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NGO: Proposed bill would legalize 55 outposts, seize 8,000 dunams of Palestinian land

Nov. 29, 2016 7:13 P.M. (Updated: Dec. 10, 2016 3:43 P.M.)
Israeli settlers in the illegal outpost of Esh Kodesh on March 5, 2008. (File)
BETHLEHEM (Ma’an) -- The eventual passage of the so-called “Legalization bill” in Israel’s Knesset would lead to the retroactive legalization of 55 illegal settlement outposts in the occupied Palestinian territory and the confiscation of more than 8,000 dunams of land, rights group Peace Now said in a report released on Tuesday.

The bill would see the legalization of Israeli outposts which are deemed illegal by both Israeli and international law, and would cause what the Israeli NGO called “grand land robbery.”

All Israeli settlements and outposts in the occupied Palestinian territory are deemed illegal under international law.

According to Peace Now, should the bill pass into law, 55 outposts composed built on 3,067 dunams (758 acres) of Palestinian land would become legal under international law.

The bill would also legalize 3,125 housing units inside settlements already recognized by Israel and expropriate 5,014 dunams (1,239 acres) of private Palestinian land, the group added, highlighting that these were conservative estimates and that the amount of land confiscated would likely be greater as the bill would pave the way for further land expropriation.

“Outpost legalization is not just an act of retroactive approval of facts on the ground, but it also serves as a green light for future illegal construction, out of the understanding that the government will retroactively legalize illegal construction,” Peace Now said in its report. “Additionally, once an outpost is ‘legalized,’ it is also likely to be expanded through new plans, and to turn into an actual settlement for all intents and purposes.”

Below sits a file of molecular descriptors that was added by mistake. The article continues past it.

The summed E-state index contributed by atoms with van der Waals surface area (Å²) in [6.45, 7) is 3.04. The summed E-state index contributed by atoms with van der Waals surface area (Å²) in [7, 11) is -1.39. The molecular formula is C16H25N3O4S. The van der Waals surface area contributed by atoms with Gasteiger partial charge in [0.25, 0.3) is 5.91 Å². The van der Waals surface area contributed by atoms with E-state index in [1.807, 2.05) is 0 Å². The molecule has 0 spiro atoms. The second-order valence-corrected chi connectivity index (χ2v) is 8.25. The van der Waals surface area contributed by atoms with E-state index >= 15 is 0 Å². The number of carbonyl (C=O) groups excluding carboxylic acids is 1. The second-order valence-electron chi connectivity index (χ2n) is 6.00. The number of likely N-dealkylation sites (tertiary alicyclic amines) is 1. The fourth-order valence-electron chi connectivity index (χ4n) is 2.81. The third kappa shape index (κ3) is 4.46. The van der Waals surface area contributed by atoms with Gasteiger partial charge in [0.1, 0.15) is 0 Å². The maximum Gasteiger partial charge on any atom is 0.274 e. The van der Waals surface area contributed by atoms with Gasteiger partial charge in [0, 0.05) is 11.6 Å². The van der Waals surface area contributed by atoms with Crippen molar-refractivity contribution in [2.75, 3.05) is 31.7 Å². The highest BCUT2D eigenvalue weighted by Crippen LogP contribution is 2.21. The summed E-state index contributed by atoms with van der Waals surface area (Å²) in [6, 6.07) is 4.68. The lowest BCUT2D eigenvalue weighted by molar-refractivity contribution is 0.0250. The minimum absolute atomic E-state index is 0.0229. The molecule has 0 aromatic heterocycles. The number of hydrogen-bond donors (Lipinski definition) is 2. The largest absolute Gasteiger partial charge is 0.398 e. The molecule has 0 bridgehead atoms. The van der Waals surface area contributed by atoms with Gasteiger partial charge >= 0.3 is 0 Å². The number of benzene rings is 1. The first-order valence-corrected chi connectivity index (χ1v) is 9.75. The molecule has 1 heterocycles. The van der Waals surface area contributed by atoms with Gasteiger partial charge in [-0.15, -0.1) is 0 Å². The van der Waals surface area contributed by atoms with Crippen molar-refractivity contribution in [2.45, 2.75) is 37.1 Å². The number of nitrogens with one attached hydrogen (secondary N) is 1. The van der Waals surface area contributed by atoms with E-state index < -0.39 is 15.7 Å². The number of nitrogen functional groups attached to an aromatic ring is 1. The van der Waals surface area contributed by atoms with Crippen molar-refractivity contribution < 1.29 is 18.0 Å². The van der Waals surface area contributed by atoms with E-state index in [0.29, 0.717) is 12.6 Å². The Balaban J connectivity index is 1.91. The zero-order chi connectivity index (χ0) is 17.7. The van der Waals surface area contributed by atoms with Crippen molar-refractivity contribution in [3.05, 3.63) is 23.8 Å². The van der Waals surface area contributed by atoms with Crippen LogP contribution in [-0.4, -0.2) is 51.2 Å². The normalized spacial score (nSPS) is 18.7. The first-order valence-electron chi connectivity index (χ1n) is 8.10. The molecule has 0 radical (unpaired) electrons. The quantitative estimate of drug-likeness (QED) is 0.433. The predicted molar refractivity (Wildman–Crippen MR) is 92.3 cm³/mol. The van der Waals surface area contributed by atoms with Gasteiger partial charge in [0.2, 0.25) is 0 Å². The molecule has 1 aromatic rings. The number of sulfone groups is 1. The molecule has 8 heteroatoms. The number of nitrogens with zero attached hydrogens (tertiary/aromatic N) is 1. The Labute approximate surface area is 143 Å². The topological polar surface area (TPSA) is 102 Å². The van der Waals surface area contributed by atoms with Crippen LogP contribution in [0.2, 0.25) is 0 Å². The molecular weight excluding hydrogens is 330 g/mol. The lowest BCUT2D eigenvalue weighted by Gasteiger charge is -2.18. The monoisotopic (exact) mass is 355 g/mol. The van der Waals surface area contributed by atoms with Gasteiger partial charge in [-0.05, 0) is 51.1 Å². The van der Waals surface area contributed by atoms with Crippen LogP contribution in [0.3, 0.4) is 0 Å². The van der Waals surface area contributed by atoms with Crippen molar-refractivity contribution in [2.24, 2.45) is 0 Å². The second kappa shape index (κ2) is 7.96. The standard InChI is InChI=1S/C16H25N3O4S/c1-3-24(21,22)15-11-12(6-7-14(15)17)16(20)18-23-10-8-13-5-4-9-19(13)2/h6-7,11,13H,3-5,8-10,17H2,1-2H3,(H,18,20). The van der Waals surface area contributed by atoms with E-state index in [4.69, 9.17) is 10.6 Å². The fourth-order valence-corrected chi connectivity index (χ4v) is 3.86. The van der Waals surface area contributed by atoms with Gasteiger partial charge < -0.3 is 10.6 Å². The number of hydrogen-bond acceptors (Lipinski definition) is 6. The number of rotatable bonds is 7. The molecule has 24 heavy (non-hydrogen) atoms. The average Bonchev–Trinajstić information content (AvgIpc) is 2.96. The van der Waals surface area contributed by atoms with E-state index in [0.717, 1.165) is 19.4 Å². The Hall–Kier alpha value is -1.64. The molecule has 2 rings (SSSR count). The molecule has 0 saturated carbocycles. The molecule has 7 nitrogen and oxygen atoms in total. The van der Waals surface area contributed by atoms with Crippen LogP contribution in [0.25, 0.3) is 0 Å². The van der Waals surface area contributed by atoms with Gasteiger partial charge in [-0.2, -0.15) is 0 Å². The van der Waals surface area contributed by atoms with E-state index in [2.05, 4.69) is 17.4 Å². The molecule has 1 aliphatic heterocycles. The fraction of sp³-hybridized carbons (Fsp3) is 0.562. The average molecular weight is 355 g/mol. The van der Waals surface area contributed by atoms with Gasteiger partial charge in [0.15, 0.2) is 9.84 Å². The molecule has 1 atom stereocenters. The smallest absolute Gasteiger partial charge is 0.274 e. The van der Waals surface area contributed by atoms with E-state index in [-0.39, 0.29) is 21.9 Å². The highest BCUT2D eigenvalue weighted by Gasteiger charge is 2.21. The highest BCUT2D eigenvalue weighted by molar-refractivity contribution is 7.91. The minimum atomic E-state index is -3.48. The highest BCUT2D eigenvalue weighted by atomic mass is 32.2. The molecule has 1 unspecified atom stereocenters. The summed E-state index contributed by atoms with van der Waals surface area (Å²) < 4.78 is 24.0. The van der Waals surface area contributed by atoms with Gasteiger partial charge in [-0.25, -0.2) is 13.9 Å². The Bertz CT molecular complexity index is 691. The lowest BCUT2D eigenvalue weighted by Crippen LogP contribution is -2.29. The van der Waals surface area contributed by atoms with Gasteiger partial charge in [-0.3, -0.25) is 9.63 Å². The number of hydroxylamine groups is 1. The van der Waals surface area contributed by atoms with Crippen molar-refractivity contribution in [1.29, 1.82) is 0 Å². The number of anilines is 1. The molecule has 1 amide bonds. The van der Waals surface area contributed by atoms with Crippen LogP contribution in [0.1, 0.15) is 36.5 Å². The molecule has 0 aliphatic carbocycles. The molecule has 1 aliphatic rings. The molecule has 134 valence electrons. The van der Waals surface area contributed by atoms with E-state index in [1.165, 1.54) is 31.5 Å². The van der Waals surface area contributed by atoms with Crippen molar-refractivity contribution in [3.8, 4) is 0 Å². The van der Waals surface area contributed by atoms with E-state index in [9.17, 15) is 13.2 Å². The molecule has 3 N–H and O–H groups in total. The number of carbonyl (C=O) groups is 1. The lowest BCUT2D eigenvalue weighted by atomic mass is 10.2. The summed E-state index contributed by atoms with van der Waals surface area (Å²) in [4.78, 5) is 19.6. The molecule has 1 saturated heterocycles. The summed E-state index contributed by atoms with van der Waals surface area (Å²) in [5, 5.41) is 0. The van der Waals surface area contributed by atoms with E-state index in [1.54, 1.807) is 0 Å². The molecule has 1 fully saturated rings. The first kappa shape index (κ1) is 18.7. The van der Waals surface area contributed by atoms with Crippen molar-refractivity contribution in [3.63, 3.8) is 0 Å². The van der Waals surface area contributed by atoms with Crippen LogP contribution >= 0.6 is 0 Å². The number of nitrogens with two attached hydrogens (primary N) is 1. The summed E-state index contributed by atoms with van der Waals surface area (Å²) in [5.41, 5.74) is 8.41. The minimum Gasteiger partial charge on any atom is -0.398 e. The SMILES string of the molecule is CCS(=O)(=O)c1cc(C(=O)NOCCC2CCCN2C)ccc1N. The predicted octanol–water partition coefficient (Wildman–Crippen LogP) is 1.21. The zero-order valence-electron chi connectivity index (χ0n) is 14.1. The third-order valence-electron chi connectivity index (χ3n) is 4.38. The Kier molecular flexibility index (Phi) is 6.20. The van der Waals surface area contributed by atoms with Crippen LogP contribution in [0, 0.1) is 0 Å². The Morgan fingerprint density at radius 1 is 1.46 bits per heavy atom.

The next Knesset vote on the bill is expected to take place on Wednesday. The bill has to go through three rounds of voting before it can become law.

“The passing of the bill into law will not only lead to a moral deterioration by approving the theft of private lands, but will also be a devastating blow to the two-state solution as it will allow the establishment and expansion of new settlements, far from the Green Line,” Peace Now said.

“Peace Now views the regulation law as a grand land robbery.”

The bill has been introduced in the wake of an Israeli Supreme Court decision to demolish the illegal Amona outpost in the central occupied West Bank, a ruling that has been met with strong resistance by right-wing Israelis.

Human rights groups and international leaders have strongly condemned Israel’s settlement construction, claiming it is a strategic maneuver to prevent the establishment of a contiguous, independent Palestinian state by changing the facts on the ground.

While members of the international community have rested the solution to the Israeli-Palestinian conflict on the discontinuation of illegal Israeli settlements and the establishment of a two-state solution, Israeli leaders have instead shifted further to the right as many Knesset members have called for an escalation of settlement building in the occupied West Bank, and with some having advocated for its complete annexation.

A number of Palestinian activists have criticized the two-state solution as unsustainable and unlikely to bring durable peace, proposing instead a binational state with equal rights for Israelis and Palestinians.
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